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Re: accessible procurement policies

From: Charles McCathieNevile <charles@sidar.org>
Date: Wed, 10 Mar 2004 00:53:19 +0200
Message-Id: <8F32100E-721C-11D8-ABD7-000A958826AA@sidar.org>
Cc: k-okada@mitsue.co.jp, w3c-wai-ig@w3.org
To: claire.spencer@unimelb.edu.au

Hi Claire, all

The basics are that there isn't a fixed fine, but people can pay 
damages, and that the Human Rights Commission decide what "reasonable 
progress" means - and have shown they are prepared to make serious 
investigations and determinations on the topic.

There has been one case in Australia in which damages were assessed at 
AUD $20,000 because Bruce Maguire was deprived of his right to equal 
enjoyment of information about the Sydney Olympic Games. There are not 
specific timelines, but the legislation is designed to solve people's 
problems, and if the commission feels that a respondent is not actually 
following out their responsibilities in part or full they can assess 
damages. In the SOCOG case one of the things I thought was interesting 
about the judgement was that despite rejecting the respondent's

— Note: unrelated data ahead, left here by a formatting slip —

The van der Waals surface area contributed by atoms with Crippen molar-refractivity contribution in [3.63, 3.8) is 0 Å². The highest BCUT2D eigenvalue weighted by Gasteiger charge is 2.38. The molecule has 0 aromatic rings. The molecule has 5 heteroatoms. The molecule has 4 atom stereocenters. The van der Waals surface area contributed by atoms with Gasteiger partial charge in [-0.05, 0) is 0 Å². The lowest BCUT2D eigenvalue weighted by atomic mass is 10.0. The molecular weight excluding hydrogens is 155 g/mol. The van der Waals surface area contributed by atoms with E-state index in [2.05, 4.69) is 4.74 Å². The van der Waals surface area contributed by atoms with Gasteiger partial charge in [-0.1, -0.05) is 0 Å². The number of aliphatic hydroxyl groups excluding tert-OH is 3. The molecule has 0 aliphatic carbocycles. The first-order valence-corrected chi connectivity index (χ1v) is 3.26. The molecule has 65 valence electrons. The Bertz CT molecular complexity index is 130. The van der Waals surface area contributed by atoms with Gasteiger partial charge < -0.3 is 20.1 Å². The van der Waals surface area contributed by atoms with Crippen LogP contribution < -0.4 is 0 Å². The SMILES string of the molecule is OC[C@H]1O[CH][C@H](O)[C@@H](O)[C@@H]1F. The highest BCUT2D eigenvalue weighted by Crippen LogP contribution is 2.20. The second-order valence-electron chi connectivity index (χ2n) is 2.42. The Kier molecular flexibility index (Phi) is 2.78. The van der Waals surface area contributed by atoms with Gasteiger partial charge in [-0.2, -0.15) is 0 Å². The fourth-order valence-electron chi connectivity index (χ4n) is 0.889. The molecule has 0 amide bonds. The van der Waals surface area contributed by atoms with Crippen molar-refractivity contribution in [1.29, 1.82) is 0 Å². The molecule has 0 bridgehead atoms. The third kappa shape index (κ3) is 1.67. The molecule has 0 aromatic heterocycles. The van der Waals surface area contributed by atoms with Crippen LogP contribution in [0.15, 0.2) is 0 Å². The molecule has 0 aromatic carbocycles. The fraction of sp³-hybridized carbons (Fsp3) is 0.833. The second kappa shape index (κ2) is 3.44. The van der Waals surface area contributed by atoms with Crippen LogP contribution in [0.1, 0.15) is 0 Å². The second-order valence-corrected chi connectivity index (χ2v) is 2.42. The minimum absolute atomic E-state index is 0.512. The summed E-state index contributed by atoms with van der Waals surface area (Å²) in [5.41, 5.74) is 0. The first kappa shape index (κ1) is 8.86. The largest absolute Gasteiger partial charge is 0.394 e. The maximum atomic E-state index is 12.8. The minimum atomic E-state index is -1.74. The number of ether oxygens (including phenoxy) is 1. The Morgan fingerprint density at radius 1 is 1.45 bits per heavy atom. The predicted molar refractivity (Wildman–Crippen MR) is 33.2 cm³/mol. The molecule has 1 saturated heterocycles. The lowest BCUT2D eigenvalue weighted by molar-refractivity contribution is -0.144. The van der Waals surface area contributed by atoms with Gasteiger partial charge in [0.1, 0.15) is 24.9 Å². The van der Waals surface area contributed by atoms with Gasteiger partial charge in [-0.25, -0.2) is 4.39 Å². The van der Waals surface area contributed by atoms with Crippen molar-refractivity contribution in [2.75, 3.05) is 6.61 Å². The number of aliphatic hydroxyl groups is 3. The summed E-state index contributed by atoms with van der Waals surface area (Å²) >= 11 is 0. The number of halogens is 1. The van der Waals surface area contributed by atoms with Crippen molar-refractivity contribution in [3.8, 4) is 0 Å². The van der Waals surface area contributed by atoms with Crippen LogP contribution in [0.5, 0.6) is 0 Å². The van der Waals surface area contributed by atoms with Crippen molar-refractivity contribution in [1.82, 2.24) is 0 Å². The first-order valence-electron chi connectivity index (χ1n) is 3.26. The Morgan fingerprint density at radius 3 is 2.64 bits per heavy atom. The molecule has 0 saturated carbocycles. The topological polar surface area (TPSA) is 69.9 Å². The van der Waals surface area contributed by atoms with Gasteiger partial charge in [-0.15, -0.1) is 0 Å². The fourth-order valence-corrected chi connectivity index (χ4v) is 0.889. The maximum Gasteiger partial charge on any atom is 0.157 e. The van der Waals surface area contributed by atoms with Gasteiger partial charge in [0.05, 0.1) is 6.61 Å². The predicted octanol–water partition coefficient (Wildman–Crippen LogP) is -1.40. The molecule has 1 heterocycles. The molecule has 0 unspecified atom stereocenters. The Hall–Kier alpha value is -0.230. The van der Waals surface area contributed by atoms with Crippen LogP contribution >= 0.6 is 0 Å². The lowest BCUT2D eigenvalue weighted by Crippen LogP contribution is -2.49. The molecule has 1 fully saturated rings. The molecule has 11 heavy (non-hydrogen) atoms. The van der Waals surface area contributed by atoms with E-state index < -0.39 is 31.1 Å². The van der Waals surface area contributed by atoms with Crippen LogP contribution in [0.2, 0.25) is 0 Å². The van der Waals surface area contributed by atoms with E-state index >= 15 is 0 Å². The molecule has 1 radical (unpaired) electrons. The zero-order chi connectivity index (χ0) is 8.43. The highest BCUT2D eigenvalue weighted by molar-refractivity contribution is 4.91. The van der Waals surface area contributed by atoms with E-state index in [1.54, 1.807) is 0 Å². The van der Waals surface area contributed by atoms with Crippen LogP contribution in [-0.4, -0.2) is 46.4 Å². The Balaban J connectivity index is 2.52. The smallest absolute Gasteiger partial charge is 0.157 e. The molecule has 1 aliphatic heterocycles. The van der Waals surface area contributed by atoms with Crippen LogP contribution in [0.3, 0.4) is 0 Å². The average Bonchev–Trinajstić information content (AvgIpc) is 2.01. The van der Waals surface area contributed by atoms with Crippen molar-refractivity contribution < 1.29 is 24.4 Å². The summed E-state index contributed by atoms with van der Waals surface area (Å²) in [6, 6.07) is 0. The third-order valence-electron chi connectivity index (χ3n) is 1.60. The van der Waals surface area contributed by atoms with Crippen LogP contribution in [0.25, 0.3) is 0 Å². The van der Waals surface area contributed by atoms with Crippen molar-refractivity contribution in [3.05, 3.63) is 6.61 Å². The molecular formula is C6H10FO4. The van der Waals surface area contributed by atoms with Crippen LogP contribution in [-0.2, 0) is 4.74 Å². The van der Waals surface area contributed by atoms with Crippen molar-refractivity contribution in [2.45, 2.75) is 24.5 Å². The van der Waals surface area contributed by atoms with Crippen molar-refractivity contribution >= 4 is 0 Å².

arguments about how difficult the job was, they stated that even had 
they accepted the argument, the orders made would still stand, and 
consequently the damages claim would be awarded if they failed carry 
out the repairs ordered in the relevant time specified for that case.



On 10 Mar 2004, at 00:39, Claire Spencer wrote:

> Keiko,
> Can you tell me what this fine is for not meeting accessibility
> standards in Australia? As far as I know this is how it goes with the
> Human Rights and Equal Opportunity Commission of Australia:
> "There is not a specific timeline that I am aware of. The Disability
> Discrimination Act has however been in place since 1993 (ie from the
> outset of WWW use by universities in Australia). The legislation does
> not operate by means of imposition of penalties; rather it gives people
> affected by discrimination including lack of accessibility the right to
> make complaints and seek remedies, which could include damages suffered
> and/or the removal of access barriers."
> Source: David Mason
> Director Disability Rights policy HREOC- Australia
> If HREOC were to enforce the standards as set out by the W3C, how
> exactly would they do that? It's pretty frustrating I totally agree, 
> but
> as long as companies are seen to be making reasonable effort towards
> meeting the standards, then there is nothing anyone can do really.
Charles McCathieNevile                          Fundación Sidar
charles@sidar.org                                http://www.sidar.org
Received on Tuesday, 9 March 2004 17:56:10 UTC

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